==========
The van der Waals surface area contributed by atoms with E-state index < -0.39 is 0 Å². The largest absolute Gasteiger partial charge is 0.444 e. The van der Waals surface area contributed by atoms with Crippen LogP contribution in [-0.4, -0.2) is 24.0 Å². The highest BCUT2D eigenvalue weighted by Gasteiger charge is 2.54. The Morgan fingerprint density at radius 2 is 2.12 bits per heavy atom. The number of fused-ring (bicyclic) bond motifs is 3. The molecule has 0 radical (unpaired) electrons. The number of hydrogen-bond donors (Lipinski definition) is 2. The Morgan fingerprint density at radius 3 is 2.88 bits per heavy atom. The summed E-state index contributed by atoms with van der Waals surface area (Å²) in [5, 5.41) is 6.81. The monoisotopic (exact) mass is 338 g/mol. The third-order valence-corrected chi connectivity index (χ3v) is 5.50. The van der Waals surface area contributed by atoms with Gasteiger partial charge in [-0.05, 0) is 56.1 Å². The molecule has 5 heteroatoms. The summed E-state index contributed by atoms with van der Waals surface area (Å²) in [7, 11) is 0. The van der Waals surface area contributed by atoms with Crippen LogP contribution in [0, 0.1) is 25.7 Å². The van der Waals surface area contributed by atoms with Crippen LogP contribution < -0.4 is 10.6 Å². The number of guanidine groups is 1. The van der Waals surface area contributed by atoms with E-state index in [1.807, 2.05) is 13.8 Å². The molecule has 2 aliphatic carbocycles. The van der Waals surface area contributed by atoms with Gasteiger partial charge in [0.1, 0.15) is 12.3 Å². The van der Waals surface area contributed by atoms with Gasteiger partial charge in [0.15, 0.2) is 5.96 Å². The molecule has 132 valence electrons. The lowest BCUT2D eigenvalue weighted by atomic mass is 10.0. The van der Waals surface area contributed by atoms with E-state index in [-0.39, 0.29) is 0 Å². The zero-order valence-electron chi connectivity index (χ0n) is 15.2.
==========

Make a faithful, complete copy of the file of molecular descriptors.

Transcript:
The van der Waals surface area contributed by atoms with E-state index < -0.39 is 0 Å². The largest absolute Gasteiger partial charge is 0.444 e. The van der Waals surface area contributed by atoms with Crippen LogP contribution in [-0.4, -0.2) is 24.0 Å². The highest BCUT2D eigenvalue weighted by Gasteiger charge is 2.54. The Morgan fingerprint density at radius 2 is 2.12 bits per heavy atom. The number of fused-ring (bicyclic) bond motifs is 3. The molecule has 0 radical (unpaired) electrons. The number of hydrogen-bond donors (Lipinski definition) is 2. The Morgan fingerprint density at radius 3 is 2.88 bits per heavy atom. The summed E-state index contributed by atoms with van der Waals surface area (Å²) in [5, 5.41) is 6.81. The monoisotopic (exact) mass is 338 g/mol. The third-order valence-corrected chi connectivity index (χ3v) is 5.50. The van der Waals surface area contributed by atoms with Gasteiger partial charge in [-0.05, 0) is 56.1 Å². The molecule has 5 heteroatoms. The summed E-state index contributed by atoms with van der Waals surface area (Å²) in [7, 11) is 0. The van der Waals surface area contributed by atoms with Crippen LogP contribution in [0, 0.1) is 25.7 Å². The van der Waals surface area contributed by atoms with Crippen LogP contribution < -0.4 is 10.6 Å². The number of guanidine groups is 1. The van der Waals surface area contributed by atoms with E-state index in [1.807, 2.05) is 13.8 Å². The molecule has 2 aliphatic carbocycles. The van der Waals surface area contributed by atoms with Gasteiger partial charge in [0.1, 0.15) is 12.3 Å². The van der Waals surface area contributed by atoms with Gasteiger partial charge in [0.15, 0.2) is 5.96 Å². The molecule has 132 valence electrons. The lowest BCUT2D eigenvalue weighted by atomic mass is 10.0. The van der Waals surface area contributed by atoms with E-state index in [-0.39, 0.29) is 0 Å². The zero-order valence-electron chi connectivity index (χ0n) is 15.2.